Spinal Cord Compression
The spinal cord is a bundle of nerves, located within the bones of the spine (vertebrae), that sends messages from the brain to other parts of the body. Spinal cord compression occurs when there is pressure on an area of the spinal cord. This is most often caused by cancer cells that have spread to the bones around the spinal cord (vertebrae), but can also be caused by a tumor in the area of the spinal cord.
Spinal cord compression is considered an "oncologic emergency,” which is an acute health problem caused by the cancer itself or its treatment. Oncologic emergencies require immediate treatment.
When cancer cells spread to the vertebrae, they cause damage to these bones. As this new area of cancer grows, it can cause swelling in the area or cause the vertebrae to collapse, putting pressure on the spinal cord. This pressure can interrupt blood flow and cause damage to the nerves.
Certain cancers are more likely to spread to bone than others. The cancers that most commonly spread to the bone are prostate, breast, lung, thyroid, multiple myeloma and kidney.
When to notify your healthcare provider
A spinal cord compression is an emergency that must be treated quickly. Common signs of spinal cord compression to report to your healthcare provider right away include:
- Any new or worsening back pain. This pain can be in multiple areas and can radiate to areas away from the spinal cord. Lying down can often make the pain worse.
- Weakness or a feeling of your legs being "heavy.”
- Loss of bowel or bladder control – this can be incontinence or an inability to urinate or have a bowel movement.
If your healthcare provider suspects a spinal cord compression, they will do a physical and neurological exam to evaluate the symptoms. They may order imaging tests such as a CT scan or MRI to confirm the diagnosis, determine exactly where the tumor is located, and the extent of the compression.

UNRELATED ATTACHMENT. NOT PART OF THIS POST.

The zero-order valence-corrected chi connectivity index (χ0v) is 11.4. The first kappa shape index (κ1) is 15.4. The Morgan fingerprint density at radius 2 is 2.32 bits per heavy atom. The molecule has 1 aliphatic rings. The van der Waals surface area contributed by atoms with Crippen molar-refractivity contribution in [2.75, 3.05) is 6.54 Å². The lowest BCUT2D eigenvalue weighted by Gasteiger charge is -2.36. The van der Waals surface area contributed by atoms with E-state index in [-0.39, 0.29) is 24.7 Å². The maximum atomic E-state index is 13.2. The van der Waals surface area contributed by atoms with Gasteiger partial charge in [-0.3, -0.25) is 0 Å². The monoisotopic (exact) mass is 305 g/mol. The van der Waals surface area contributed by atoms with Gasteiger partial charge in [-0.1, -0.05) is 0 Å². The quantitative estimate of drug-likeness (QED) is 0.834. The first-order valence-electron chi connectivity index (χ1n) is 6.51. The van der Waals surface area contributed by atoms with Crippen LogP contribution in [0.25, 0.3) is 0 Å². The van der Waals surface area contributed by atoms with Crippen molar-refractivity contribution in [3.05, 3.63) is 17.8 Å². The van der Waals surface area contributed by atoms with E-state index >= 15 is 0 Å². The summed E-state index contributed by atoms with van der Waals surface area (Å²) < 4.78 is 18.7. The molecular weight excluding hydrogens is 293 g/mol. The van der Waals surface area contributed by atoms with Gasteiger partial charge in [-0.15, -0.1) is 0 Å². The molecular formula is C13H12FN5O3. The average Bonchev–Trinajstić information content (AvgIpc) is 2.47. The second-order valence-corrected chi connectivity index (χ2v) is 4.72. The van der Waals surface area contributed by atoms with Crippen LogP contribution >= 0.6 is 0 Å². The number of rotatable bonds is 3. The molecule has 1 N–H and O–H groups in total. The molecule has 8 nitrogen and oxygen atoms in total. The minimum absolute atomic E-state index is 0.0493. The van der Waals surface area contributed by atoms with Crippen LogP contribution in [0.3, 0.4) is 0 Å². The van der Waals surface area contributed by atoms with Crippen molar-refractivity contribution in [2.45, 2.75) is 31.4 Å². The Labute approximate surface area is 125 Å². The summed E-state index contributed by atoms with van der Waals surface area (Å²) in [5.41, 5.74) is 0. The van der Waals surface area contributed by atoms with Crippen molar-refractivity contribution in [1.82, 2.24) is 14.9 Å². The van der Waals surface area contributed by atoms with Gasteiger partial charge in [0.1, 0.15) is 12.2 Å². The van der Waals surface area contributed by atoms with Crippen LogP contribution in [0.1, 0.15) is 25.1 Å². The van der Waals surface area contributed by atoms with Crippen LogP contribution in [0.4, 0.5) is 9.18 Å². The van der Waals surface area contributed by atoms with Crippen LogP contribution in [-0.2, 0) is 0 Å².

How is spinal cord compression treated?
If spinal cord compression is diagnosed, treatment will be given to relieve the pressure on the spinal cord. Treatments must begin quickly to reduce the chance that the symptoms will become permanent.
The initial treatment typically includes corticosteroids, such as dexamethasone, and/or radiation therapy, with the goal of reducing the compression and relieving pain and other symptoms. Corticosteroids are used to quickly reduce swelling and pressure on the spinal cord. Radiation therapy targets the area of the cancer cells and can be given in as little as 1-5 doses, in many cases. In some cases, surgery may be used to remove an area of cancer or to stabilize the damaged vertebrae.
Once the immediate danger of the compression is treated, further treatments may be given to treat the underlying cancer, including chemotherapy, hormone therapy, and bisphosphonates (a type of medication used to reduce the risk of fracture caused by bone metastases).
Resources for further reading:
Malignant spinal cord compression from Macmillan Cancer Support